Friends, it’s time to wrap-up Stumptown Printers, and call this adventure a success.
This year, 2019, marked our twentieth year in business. We are so thankful for all the amazing people we’ve had the opportunity to work with in the past two decades — small upstart companies, artists, independent musicians, record labels and individuals who we have had the honor to collaborate with on print projects of all kinds. It’s been wonderful to grow with all of you. We’re proud of all the sweat, ink, and hours that have gone into the Stumptown Printers endeavor.
Lots have changed in these twenty years. Technology shifts, material availability, and the rapidly climbing cost of living in our city have all affected our ability to continue to operate this little shop at sustainable levels. When our lease expired recently we searched for alternative locations that would be viable for the continuation of our business and while we appreciate all the helpful suggestions and leads, nothing quite worked out. We’re going to continue print projects, but we’ve decided to shift our focus away from commercial printing.
From here forward we’ll be taking on a limited amount of commission printing as we transition to smaller and part-time print studios. If you are an existing customer and need a reprint or have a project you’d like to run by us, by all means reach out! We are happy to work with you to find a print solution for your project and most of our original packaging designs can be licensed.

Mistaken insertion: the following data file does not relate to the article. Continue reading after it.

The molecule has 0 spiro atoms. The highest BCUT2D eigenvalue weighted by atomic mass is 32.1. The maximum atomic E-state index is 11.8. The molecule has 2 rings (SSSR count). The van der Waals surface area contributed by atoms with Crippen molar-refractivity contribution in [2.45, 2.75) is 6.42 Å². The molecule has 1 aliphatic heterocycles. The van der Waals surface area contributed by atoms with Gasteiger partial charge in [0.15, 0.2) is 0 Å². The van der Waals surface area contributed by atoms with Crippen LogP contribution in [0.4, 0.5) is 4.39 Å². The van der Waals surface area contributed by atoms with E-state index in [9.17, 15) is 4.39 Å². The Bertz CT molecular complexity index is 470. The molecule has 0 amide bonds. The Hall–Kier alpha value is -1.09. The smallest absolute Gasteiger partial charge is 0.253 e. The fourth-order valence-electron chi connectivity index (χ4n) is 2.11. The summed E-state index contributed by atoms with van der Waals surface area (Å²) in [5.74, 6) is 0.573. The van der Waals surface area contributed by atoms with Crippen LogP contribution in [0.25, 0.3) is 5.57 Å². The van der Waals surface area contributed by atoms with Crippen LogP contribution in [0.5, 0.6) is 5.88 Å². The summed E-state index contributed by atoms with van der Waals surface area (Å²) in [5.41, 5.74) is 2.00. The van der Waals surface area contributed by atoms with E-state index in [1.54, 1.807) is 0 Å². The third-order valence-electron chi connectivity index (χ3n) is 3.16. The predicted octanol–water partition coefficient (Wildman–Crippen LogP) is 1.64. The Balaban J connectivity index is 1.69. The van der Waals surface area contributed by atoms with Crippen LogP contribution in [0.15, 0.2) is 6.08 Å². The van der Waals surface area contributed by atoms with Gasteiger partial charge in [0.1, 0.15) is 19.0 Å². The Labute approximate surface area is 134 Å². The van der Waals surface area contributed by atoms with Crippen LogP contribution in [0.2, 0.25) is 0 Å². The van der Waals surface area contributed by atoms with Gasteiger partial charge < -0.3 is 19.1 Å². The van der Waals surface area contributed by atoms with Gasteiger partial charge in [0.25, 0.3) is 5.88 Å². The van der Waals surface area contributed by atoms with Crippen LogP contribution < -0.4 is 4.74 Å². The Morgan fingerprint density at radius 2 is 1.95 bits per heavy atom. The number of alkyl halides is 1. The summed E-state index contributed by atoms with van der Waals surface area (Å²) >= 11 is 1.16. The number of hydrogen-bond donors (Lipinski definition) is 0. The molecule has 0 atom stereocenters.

Blank packaging can be purchased through spblanks until our inventory is depleted.
Thank you for making our journey possible by investing and engaging in craft printing with a focus on environmental responsibility and cooperative business practices. It has taken us on a professional journey we never imagined was possible when we moved two presses into the back warehouse corner of the Glass Factory rock club in 1999. Our years as Stumptown Printers offered meaningful work, a quest for mastery, and a chance to live our lives in alignment with our ethics. It sets a high standard for how we will continue to navigate this world.
- Brian, Eric, Rebecca
If you are interested in our research and activities beyond Stumptown Printers, we are on the interwebs at the following links:
Sub-Ton is Eric Bagdonas’ personal blog about the art and culture of small press printing and design.
Fiddleink is the private press of Brian Scott Bagdonas. Focusing on types and ornamentation cast on a restored 1946 Model 31 Linotype machine.
Rebecca’s personal website focusing on letterpress studio work, project management and archive consultation.
Provides a gathering place for type enthusiasts from all genres of study, centered on a working museum of metal type casting.